NEW YORK (MainStreet) Just this January, one Bitcoin was worth less than $20. Then the price climbed up to more than 13 times. its own value, to hit a new peak around $266 on April 10. That foreshadowed the fall: last week, one unit of the encrypted virtual currency was worth as little as $68.50, down almost 75%. Today a single Bitcoin is worth about $137. All this yo-yoing boggles the mind, but even before the recent swoon, many people were questioning whether the online currency-cum-commodity was in the midst of a bubble. After the price collapse in last week, it's worth asking: Was there a Bitcoin bubble before, and is it over now?
Mere hours before the Bitcoin market crashed, Nicolas Christin, associate director of the Information Networking Institute at Carnegie Mellon University who has studied Bitcoin since 2011, said he was uncertain whether the dynamics indicated a bubble or whether Bitcoin was reaching its long-term value. "If I knew, I would be rich," he said. "But it definitely has all the typical characteristics of a bubble." Based on Bitcoin's exponential rise, Christin predicted that there would be devaluation at some point.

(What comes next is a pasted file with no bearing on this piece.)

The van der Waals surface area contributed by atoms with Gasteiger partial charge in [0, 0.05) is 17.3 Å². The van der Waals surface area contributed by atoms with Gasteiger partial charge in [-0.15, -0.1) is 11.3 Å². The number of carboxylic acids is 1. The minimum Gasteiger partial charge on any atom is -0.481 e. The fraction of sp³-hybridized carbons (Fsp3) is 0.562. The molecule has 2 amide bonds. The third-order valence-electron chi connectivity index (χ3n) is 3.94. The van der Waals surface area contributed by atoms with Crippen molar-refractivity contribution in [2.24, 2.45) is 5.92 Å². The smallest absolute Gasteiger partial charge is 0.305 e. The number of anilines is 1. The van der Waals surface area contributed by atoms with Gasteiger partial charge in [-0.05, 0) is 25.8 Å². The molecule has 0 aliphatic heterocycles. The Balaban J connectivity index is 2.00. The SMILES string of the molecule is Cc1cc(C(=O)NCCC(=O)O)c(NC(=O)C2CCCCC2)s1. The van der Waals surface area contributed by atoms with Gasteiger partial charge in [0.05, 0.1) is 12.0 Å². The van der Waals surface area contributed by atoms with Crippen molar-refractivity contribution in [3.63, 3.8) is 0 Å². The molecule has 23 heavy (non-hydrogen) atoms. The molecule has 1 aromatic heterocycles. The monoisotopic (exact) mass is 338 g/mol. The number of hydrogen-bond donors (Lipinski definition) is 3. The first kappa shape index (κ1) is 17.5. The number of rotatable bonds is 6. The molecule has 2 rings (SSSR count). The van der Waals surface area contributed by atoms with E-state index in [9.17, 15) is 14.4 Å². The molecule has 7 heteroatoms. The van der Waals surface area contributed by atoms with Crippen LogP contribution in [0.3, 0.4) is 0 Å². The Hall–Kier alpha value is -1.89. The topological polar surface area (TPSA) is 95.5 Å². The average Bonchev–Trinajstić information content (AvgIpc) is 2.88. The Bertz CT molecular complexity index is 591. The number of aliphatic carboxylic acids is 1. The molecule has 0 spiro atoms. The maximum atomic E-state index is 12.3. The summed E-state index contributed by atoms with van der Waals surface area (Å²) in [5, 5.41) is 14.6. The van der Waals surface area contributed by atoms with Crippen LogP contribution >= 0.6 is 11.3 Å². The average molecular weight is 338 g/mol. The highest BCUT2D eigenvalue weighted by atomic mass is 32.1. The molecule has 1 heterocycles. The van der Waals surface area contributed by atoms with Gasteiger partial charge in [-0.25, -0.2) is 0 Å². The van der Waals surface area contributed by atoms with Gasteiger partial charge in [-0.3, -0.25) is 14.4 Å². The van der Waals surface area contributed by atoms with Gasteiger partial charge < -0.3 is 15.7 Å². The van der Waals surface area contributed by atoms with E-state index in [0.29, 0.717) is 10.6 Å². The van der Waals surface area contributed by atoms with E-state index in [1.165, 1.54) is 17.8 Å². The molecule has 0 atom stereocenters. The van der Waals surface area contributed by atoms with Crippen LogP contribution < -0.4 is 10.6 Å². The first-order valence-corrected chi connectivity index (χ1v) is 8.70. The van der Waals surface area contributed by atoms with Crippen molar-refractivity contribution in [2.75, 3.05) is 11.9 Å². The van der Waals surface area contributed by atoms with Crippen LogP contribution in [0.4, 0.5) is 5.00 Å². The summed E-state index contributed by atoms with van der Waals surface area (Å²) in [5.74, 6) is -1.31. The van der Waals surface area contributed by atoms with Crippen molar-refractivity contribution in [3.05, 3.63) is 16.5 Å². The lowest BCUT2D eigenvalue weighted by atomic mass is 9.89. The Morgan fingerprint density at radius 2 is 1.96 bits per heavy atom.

Hindsight being what it is, there's a consensus that Bitcoin was in bubble mode, says Reuben Grinberg, an associate in Davis Polk's Financial Institutions Group, who has studied Bitcoins since he was at Yale Law School. "I think there is little question that the huge price run-up was due to bubble investing people investing primarily because they see the price going up ... and wanting to make a quick buck rather than really thinking and understanding the fundamentals of Bitcoin," he said. "If that's the mentality of the people who cause demand to spike, which causes the price to increase astronomically, then any little thing will spook these same investors."